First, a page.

Liability pitfalls and defences for Directors and Officers under federal and provincial cannabis legislation

Introduction

On October 17, 2018, the lion’s share of the federal Cannabis Act1 and the Ontario Cannabis Act20172 took legal effect, marking the legalization of non-medical cannabis across Canada, within defined limits. Directors and officers of federal and provincial corporations in the legal cannabis sector now operate in a new and dynamic regulatory climate.

As with any regulated industry, directors and officers should apprise themselves of the legal pitfalls in the post-legalization world, and liability insurers should prepare carefully for the potential risks that might shadow the cannabis market in its early days.

At a minimum, liability insurers should consider (a) new offences to which directors and officers are exposed, (b) what procedures are in place with respect to those offences, (c) what penalties might a director or officer be liable to pay, and (d) what defences are available, if any.

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What’s in a name? When is an “unnamed insured” entitled to insurance proceeds?

Is it possible for a party not named in an insurance policy to be entitled to insurance proceeds under that policy? In short, it is. Parties who are not a “named insured” under an insurance policy can be eligible to receive insurance proceeds directly as a replacement for lost property that was covered under the policy of insurance. University of Alberta Professor Barbara Billingsley describes “unnamed insureds” as follows:

Named insureds are mentioned by name in the contract as persons to whom insurance proceeds are payable. Typically, named insureds are the purchasers of the insurance. In contrast, unnamed insureds are not mentioned by name in the contract but are entitled to receive insurance benefits because they fall within a particular class of person covered by the contract.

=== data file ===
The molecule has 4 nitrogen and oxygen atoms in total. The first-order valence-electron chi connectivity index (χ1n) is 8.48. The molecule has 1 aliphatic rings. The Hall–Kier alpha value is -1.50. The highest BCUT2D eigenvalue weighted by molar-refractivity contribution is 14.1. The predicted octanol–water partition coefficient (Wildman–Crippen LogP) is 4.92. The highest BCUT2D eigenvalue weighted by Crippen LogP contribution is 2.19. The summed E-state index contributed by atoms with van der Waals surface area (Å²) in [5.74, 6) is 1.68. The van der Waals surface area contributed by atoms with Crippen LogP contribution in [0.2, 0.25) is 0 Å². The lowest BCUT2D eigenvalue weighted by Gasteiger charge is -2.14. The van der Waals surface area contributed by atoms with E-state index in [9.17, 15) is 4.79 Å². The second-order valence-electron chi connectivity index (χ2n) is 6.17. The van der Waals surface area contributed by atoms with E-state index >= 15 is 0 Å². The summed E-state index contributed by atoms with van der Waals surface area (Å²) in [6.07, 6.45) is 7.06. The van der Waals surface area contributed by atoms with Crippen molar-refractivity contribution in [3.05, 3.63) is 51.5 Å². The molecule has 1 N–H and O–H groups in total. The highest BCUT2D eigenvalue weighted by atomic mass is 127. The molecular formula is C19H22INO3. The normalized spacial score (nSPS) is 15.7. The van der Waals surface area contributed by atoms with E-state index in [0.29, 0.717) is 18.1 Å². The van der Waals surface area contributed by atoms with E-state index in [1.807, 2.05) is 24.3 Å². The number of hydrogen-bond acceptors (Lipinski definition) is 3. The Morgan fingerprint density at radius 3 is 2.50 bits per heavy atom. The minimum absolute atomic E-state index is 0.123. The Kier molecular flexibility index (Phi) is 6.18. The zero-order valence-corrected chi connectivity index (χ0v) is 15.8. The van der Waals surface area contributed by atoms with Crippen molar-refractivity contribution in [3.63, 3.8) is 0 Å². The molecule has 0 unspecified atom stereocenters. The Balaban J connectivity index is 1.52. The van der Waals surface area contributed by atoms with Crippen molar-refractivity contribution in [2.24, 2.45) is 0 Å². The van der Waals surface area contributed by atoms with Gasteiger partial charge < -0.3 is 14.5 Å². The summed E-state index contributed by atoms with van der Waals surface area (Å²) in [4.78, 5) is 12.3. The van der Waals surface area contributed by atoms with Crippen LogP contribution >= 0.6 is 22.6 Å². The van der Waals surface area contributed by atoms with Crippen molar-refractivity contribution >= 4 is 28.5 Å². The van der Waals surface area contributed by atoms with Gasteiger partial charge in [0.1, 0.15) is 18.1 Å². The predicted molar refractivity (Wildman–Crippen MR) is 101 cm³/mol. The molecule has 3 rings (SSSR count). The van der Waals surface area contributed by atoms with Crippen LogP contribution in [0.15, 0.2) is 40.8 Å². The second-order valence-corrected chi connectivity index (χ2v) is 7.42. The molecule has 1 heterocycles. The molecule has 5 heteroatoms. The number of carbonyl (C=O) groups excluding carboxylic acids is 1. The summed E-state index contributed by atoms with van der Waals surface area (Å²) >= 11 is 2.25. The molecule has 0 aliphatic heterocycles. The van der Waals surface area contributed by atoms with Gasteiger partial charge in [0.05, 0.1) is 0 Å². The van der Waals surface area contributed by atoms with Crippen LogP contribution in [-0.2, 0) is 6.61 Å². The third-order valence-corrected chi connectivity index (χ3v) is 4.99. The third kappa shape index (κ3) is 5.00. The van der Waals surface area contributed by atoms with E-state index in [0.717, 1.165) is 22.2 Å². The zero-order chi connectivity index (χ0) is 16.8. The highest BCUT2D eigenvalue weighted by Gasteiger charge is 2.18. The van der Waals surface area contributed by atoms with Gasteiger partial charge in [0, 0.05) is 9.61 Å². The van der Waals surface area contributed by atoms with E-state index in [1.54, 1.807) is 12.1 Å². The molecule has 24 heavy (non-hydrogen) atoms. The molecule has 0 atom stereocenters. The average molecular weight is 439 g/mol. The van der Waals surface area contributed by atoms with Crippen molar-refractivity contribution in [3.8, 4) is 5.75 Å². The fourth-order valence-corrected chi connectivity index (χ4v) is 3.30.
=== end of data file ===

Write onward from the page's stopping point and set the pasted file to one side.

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Usanovic v. Penncorp Life Insurance Co.

Common law contract and principles require an insurer’s duty of good faith to an insured. The Ontario Court of Appeal (the “Court”) has recently confirmed that this duty does not include a general obligation to provide notice of an insured’s limitation periods and for bringing a coverage claim against the insurer.

The Court l has recently confirmed that where there is no statutory provision to the contrary, the window of time in which an individual can sue their insurer remains open for two years. In 2017, the Court held that insurance providers do not have a duty to inform insureds of pending limitation periods.

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Public policy and certainty in insurance coverage: Court of Appeal upholds certainty of terms in Funk v. Wawanesa Mutual Insurance Company

A recent decision of the Court of Appeal of Alberta, Funk v. Wawanesa Mutual Insurance Company, 2018 ABCA 200, has restored certainty for both insurers and insureds in the scope of coverage under standard form automobile insurance policies. Dentons Canada LLP represented Wawanesa in this case. This note is based solely on facts in the public record of the Court.